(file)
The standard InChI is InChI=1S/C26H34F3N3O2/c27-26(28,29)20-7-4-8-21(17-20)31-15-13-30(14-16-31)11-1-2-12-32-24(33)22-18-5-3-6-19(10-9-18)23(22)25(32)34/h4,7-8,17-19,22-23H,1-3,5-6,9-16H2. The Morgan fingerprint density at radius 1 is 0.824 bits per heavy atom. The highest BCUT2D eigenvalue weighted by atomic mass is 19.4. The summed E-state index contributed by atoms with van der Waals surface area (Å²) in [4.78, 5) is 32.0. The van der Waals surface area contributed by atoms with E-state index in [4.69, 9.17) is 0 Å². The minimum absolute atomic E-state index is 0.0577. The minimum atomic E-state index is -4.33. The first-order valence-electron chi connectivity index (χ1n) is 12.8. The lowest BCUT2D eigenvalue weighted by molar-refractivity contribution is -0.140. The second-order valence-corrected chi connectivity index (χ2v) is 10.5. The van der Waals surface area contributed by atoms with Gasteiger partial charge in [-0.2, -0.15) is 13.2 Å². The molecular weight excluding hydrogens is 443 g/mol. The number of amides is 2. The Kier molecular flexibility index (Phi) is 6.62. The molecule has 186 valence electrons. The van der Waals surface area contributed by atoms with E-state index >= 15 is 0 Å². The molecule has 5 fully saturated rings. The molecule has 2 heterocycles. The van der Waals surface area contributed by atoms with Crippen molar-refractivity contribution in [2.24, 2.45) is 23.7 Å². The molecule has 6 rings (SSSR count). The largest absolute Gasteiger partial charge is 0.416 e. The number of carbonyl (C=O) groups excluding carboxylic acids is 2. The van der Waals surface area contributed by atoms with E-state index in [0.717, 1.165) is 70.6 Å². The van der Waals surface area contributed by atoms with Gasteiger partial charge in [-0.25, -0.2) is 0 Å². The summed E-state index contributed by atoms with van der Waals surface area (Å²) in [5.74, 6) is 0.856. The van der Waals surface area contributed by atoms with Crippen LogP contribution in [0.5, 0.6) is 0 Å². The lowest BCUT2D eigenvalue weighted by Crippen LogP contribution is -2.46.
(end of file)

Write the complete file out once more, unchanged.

The standard InChI is InChI=1S/C26H34F3N3O2/c27-26(28,29)20-7-4-8-21(17-20)31-15-13-30(14-16-31)11-1-2-12-32-24(33)22-18-5-3-6-19(10-9-18)23(22)25(32)34/h4,7-8,17-19,22-23H,1-3,5-6,9-16H2. The Morgan fingerprint density at radius 1 is 0.824 bits per heavy atom. The highest BCUT2D eigenvalue weighted by atomic mass is 19.4. The summed E-state index contributed by atoms with van der Waals surface area (Å²) in [4.78, 5) is 32.0. The van der Waals surface area contributed by atoms with E-state index in [4.69, 9.17) is 0 Å². The minimum absolute atomic E-state index is 0.0577. The minimum atomic E-state index is -4.33. The first-order valence-electron chi connectivity index (χ1n) is 12.8. The lowest BCUT2D eigenvalue weighted by molar-refractivity contribution is -0.140. The second-order valence-corrected chi connectivity index (χ2v) is 10.5. The van der Waals surface area contributed by atoms with Gasteiger partial charge in [-0.2, -0.15) is 13.2 Å². The molecular weight excluding hydrogens is 443 g/mol. The number of amides is 2. The Kier molecular flexibility index (Phi) is 6.62. The molecule has 186 valence electrons. The van der Waals surface area contributed by atoms with E-state index >= 15 is 0 Å². The molecule has 5 fully saturated rings. The molecule has 2 heterocycles. The van der Waals surface area contributed by atoms with Crippen molar-refractivity contribution in [2.24, 2.45) is 23.7 Å². The molecule has 6 rings (SSSR count). The largest absolute Gasteiger partial charge is 0.416 e. The number of carbonyl (C=O) groups excluding carboxylic acids is 2. The van der Waals surface area contributed by atoms with E-state index in [0.717, 1.165) is 70.6 Å². The van der Waals surface area contributed by atoms with Gasteiger partial charge in [-0.25, -0.2) is 0 Å². The summed E-state index contributed by atoms with van der Waals surface area (Å²) in [5.74, 6) is 0.856. The van der Waals surface area contributed by atoms with Crippen LogP contribution in [0.5, 0.6) is 0 Å². The lowest BCUT2D eigenvalue weighted by Crippen LogP contribution is -2.46.